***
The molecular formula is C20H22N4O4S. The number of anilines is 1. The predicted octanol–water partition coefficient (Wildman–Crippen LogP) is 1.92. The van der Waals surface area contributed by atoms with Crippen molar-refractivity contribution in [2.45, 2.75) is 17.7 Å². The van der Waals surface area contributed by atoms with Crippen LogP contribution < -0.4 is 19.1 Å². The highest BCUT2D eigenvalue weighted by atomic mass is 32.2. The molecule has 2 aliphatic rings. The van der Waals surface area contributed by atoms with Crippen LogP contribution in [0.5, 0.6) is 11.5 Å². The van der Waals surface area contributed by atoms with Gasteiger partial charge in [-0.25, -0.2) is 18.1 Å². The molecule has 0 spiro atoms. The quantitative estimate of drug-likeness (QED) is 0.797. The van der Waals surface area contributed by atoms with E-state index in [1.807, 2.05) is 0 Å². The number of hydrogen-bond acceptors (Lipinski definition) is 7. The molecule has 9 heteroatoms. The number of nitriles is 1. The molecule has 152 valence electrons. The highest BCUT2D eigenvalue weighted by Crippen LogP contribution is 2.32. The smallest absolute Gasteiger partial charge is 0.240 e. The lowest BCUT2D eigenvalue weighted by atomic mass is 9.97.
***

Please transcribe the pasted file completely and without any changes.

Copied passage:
The molecular formula is C20H22N4O4S. The number of anilines is 1. The predicted octanol–water partition coefficient (Wildman–Crippen LogP) is 1.92. The van der Waals surface area contributed by atoms with Crippen molar-refractivity contribution in [2.45, 2.75) is 17.7 Å². The van der Waals surface area contributed by atoms with Crippen LogP contribution < -0.4 is 19.1 Å². The highest BCUT2D eigenvalue weighted by atomic mass is 32.2. The molecule has 2 aliphatic rings. The van der Waals surface area contributed by atoms with Crippen LogP contribution in [0.5, 0.6) is 11.5 Å². The van der Waals surface area contributed by atoms with Gasteiger partial charge in [-0.25, -0.2) is 18.1 Å². The molecule has 0 spiro atoms. The quantitative estimate of drug-likeness (QED) is 0.797. The van der Waals surface area contributed by atoms with E-state index in [1.807, 2.05) is 0 Å². The number of hydrogen-bond acceptors (Lipinski definition) is 7. The molecule has 9 heteroatoms. The number of nitriles is 1. The molecule has 152 valence electrons. The highest BCUT2D eigenvalue weighted by Crippen LogP contribution is 2.32. The smallest absolute Gasteiger partial charge is 0.240 e. The lowest BCUT2D eigenvalue weighted by atomic mass is 9.97.